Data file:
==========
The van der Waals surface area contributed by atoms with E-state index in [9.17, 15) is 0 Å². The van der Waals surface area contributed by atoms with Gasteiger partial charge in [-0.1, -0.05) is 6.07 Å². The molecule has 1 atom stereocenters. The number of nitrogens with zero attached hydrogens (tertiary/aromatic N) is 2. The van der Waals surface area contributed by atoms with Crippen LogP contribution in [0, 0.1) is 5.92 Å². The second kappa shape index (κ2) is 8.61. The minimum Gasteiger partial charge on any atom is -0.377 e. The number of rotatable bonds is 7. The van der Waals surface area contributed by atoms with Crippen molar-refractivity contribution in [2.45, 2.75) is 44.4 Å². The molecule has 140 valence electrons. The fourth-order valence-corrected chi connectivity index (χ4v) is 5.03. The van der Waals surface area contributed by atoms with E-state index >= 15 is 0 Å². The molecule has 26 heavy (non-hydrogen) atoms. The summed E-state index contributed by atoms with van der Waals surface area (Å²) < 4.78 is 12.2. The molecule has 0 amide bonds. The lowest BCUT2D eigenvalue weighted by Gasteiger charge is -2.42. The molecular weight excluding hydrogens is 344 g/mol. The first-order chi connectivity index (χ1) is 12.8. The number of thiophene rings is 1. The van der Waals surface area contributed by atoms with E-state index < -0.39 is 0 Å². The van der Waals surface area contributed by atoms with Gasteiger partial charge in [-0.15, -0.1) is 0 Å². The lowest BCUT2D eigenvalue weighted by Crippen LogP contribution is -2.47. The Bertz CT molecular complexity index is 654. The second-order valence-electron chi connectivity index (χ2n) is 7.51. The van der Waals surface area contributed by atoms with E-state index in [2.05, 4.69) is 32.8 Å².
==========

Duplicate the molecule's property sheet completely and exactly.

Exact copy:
The van der Waals surface area contributed by atoms with E-state index in [9.17, 15) is 0 Å². The van der Waals surface area contributed by atoms with Gasteiger partial charge in [-0.1, -0.05) is 6.07 Å². The molecule has 1 atom stereocenters. The number of nitrogens with zero attached hydrogens (tertiary/aromatic N) is 2. The van der Waals surface area contributed by atoms with Crippen LogP contribution in [0, 0.1) is 5.92 Å². The second kappa shape index (κ2) is 8.61. The minimum Gasteiger partial charge on any atom is -0.377 e. The number of rotatable bonds is 7. The van der Waals surface area contributed by atoms with Crippen molar-refractivity contribution in [2.45, 2.75) is 44.4 Å². The molecule has 140 valence electrons. The fourth-order valence-corrected chi connectivity index (χ4v) is 5.03. The van der Waals surface area contributed by atoms with E-state index >= 15 is 0 Å². The molecule has 26 heavy (non-hydrogen) atoms. The summed E-state index contributed by atoms with van der Waals surface area (Å²) < 4.78 is 12.2. The molecule has 0 amide bonds. The lowest BCUT2D eigenvalue weighted by Gasteiger charge is -2.42. The molecular weight excluding hydrogens is 344 g/mol. The first-order chi connectivity index (χ1) is 12.8. The number of thiophene rings is 1. The van der Waals surface area contributed by atoms with E-state index < -0.39 is 0 Å². The van der Waals surface area contributed by atoms with Gasteiger partial charge in [-0.15, -0.1) is 0 Å². The lowest BCUT2D eigenvalue weighted by Crippen LogP contribution is -2.47. The Bertz CT molecular complexity index is 654. The second-order valence-electron chi connectivity index (χ2n) is 7.51. The van der Waals surface area contributed by atoms with E-state index in [2.05, 4.69) is 32.8 Å².